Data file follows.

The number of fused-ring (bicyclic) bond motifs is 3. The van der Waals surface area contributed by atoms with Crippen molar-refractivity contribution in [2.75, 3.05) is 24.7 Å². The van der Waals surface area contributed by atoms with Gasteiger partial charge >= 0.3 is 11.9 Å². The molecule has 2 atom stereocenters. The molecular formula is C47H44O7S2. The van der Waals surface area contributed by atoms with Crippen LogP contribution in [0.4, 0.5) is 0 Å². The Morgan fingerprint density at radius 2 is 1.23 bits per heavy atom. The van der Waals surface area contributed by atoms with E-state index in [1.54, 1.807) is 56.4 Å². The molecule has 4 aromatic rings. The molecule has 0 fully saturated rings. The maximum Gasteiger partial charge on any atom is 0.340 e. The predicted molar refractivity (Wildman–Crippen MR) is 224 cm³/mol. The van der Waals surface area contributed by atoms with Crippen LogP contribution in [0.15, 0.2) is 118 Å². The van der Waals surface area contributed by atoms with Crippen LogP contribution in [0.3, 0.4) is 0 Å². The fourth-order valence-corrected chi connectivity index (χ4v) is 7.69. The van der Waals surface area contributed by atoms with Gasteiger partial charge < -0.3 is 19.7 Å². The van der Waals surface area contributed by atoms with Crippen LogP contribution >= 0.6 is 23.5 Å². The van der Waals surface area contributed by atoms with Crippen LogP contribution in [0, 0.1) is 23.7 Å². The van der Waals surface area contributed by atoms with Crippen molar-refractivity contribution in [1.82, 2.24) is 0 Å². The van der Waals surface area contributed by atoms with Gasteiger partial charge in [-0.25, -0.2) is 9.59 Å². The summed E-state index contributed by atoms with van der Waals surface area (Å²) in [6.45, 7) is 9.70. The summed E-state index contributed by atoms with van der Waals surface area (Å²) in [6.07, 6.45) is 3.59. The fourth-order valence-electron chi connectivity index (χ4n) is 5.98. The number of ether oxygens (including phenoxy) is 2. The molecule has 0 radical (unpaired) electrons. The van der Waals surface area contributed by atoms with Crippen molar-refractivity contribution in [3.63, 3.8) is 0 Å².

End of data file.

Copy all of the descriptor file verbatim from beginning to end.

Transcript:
The number of fused-ring (bicyclic) bond motifs is 3. The van der Waals surface area contributed by atoms with Crippen molar-refractivity contribution in [2.75, 3.05) is 24.7 Å². The van der Waals surface area contributed by atoms with Gasteiger partial charge >= 0.3 is 11.9 Å². The molecule has 2 atom stereocenters. The molecular formula is C47H44O7S2. The van der Waals surface area contributed by atoms with Crippen LogP contribution in [0.4, 0.5) is 0 Å². The Morgan fingerprint density at radius 2 is 1.23 bits per heavy atom. The van der Waals surface area contributed by atoms with E-state index in [1.54, 1.807) is 56.4 Å². The molecule has 4 aromatic rings. The molecule has 0 fully saturated rings. The maximum Gasteiger partial charge on any atom is 0.340 e. The predicted molar refractivity (Wildman–Crippen MR) is 224 cm³/mol. The van der Waals surface area contributed by atoms with Crippen LogP contribution in [0.15, 0.2) is 118 Å². The van der Waals surface area contributed by atoms with Crippen LogP contribution in [0.3, 0.4) is 0 Å². The fourth-order valence-corrected chi connectivity index (χ4v) is 7.69. The van der Waals surface area contributed by atoms with Gasteiger partial charge < -0.3 is 19.7 Å². The van der Waals surface area contributed by atoms with Crippen LogP contribution >= 0.6 is 23.5 Å². The van der Waals surface area contributed by atoms with Crippen LogP contribution in [0, 0.1) is 23.7 Å². The van der Waals surface area contributed by atoms with Crippen molar-refractivity contribution in [1.82, 2.24) is 0 Å². The van der Waals surface area contributed by atoms with Gasteiger partial charge in [-0.25, -0.2) is 9.59 Å². The summed E-state index contributed by atoms with van der Waals surface area (Å²) in [6.45, 7) is 9.70. The summed E-state index contributed by atoms with van der Waals surface area (Å²) in [6.07, 6.45) is 3.59. The fourth-order valence-electron chi connectivity index (χ4n) is 5.98. The number of ether oxygens (including phenoxy) is 2. The molecule has 0 radical (unpaired) electrons. The van der Waals surface area contributed by atoms with Crippen molar-refractivity contribution in [3.63, 3.8) is 0 Å².